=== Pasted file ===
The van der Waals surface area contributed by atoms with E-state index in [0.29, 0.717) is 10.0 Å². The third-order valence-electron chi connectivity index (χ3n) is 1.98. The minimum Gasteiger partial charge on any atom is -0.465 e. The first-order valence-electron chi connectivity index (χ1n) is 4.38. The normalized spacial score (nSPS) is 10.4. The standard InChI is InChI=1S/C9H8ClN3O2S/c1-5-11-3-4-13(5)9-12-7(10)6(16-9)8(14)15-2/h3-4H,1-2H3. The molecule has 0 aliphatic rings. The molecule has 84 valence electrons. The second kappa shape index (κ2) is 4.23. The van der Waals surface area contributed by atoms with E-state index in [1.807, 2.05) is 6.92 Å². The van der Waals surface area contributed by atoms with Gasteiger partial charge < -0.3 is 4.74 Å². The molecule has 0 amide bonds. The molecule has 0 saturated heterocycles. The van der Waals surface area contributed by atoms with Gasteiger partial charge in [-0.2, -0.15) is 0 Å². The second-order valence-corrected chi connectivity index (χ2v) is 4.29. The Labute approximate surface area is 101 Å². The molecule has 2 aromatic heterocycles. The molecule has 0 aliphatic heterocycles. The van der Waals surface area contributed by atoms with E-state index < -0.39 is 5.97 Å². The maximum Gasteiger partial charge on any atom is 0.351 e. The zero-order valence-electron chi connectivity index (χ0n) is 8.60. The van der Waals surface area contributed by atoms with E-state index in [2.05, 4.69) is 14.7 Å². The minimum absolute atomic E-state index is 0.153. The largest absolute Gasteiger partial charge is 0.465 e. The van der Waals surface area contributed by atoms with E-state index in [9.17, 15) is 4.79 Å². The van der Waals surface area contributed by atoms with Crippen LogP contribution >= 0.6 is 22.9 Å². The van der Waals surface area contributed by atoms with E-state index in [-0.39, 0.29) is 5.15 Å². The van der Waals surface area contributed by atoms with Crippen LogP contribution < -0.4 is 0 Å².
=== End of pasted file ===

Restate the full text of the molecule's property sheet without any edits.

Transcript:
The van der Waals surface area contributed by atoms with E-state index in [0.29, 0.717) is 10.0 Å². The third-order valence-electron chi connectivity index (χ3n) is 1.98. The minimum Gasteiger partial charge on any atom is -0.465 e. The first-order valence-electron chi connectivity index (χ1n) is 4.38. The normalized spacial score (nSPS) is 10.4. The standard InChI is InChI=1S/C9H8ClN3O2S/c1-5-11-3-4-13(5)9-12-7(10)6(16-9)8(14)15-2/h3-4H,1-2H3. The molecule has 0 aliphatic rings. The molecule has 84 valence electrons. The second kappa shape index (κ2) is 4.23. The van der Waals surface area contributed by atoms with E-state index in [1.807, 2.05) is 6.92 Å². The van der Waals surface area contributed by atoms with Gasteiger partial charge < -0.3 is 4.74 Å². The molecule has 0 amide bonds. The molecule has 0 saturated heterocycles. The van der Waals surface area contributed by atoms with Gasteiger partial charge in [-0.2, -0.15) is 0 Å². The second-order valence-corrected chi connectivity index (χ2v) is 4.29. The Labute approximate surface area is 101 Å². The molecule has 2 aromatic heterocycles. The molecule has 0 aliphatic heterocycles. The van der Waals surface area contributed by atoms with E-state index < -0.39 is 5.97 Å². The maximum Gasteiger partial charge on any atom is 0.351 e. The zero-order valence-electron chi connectivity index (χ0n) is 8.60. The van der Waals surface area contributed by atoms with E-state index in [2.05, 4.69) is 14.7 Å². The minimum absolute atomic E-state index is 0.153. The largest absolute Gasteiger partial charge is 0.465 e. The van der Waals surface area contributed by atoms with E-state index in [9.17, 15) is 4.79 Å². The van der Waals surface area contributed by atoms with Crippen LogP contribution >= 0.6 is 22.9 Å². The van der Waals surface area contributed by atoms with E-state index in [-0.39, 0.29) is 5.15 Å². The van der Waals surface area contributed by atoms with Crippen LogP contribution < -0.4 is 0 Å².